Cookies on this website
We use cookies to ensure that we give you the best experience on our website. If you click 'Continue' we'll assume that you are happy to receive all cookies and you won't see this message again. Click 'Find out more' for information on how to change your cookie settings.

OBJECTIVE: A study was undertaken to estimate the cost-effectiveness of using continuous positive airway pressure (CPAP) in the management of patients with severe obstructive sleep apnoea/hypopnoea syndrome (OSAHS) compared with no treatment from the perspective of the UK's National Health Service (NHS). METHODS: A Markov model was constructed to assess the cost-effectiveness of CPAP compared with no treatment. The model depicted the management of a 55-year-old patient with severe OSAHS as defined by an apnoea-hypopnoea index (AHI) >30 and daytime sleepiness (Epworth Sleepiness Scale score >or=12). The model spans a period of 14 years. RESULTS: According to the model, 57% of untreated patients are expected to be alive at the end of 14 years compared with 72% of patients treated with CPAP. Untreated patients are expected to cost the NHS pound10 645 (95% CI pound7988 to pound14,098) per patient over 14 years compared with pound9672 (95% CI pound8057 to pound12,860) per CPAP-treated patient. Treatment with CPAP for a period of 1 year was found not to be a cost-effective option since the cost per quality-adjusted life year (QALY) gained is expected to be > pound20,000, but after 2 years of treatment the cost per QALY gained is expected to be pound10,000 or less and, after 13 years of treatment, CPAP becomes a dominant treatment (ie, more effective than no treatment for less cost). CONCLUSION: Within the limitations of the model, CPAP was found to be clinically more effective than no treatment and, from the perspective of the UK's NHS, a cost-effective strategy after a minimum of 2 years of treatment.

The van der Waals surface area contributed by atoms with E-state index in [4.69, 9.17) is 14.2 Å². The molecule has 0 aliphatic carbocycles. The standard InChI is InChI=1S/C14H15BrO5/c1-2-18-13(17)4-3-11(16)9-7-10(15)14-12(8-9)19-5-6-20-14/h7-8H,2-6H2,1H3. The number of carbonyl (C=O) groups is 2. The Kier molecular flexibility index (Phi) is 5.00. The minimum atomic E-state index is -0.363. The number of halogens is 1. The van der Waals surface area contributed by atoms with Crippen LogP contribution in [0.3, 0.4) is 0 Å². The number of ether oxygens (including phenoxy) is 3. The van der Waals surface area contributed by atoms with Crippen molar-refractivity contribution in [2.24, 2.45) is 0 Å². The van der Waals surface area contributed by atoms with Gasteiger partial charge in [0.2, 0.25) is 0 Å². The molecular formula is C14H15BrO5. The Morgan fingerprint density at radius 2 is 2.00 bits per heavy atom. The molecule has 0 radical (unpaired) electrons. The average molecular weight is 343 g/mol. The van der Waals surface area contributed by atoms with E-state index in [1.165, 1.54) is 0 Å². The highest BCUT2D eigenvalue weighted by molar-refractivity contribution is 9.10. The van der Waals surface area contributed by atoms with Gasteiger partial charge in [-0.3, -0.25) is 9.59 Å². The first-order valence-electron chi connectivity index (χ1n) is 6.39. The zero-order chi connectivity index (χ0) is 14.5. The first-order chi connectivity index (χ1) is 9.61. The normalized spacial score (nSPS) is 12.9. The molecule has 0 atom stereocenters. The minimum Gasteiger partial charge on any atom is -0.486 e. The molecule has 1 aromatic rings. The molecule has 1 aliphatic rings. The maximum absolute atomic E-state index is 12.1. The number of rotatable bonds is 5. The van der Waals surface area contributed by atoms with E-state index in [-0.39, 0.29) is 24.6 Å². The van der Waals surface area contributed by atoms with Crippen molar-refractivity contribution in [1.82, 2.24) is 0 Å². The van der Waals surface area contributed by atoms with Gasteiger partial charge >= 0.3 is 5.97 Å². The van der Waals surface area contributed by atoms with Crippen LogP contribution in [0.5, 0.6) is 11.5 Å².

Original publication

DOI

10.1136/thx.2007.086454

Type

Journal article

Journal

Thorax

Publication Date

10/2008

Volume

63

Pages

860 - 865

Keywords

Accidents, Traffic, Cardiovascular Diseases, Continuous Positive Airway Pressure, Cost-Benefit Analysis, Health Care Costs, Humans, Patient Compliance, Quality-Adjusted Life Years, Sleep Apnea, Obstructive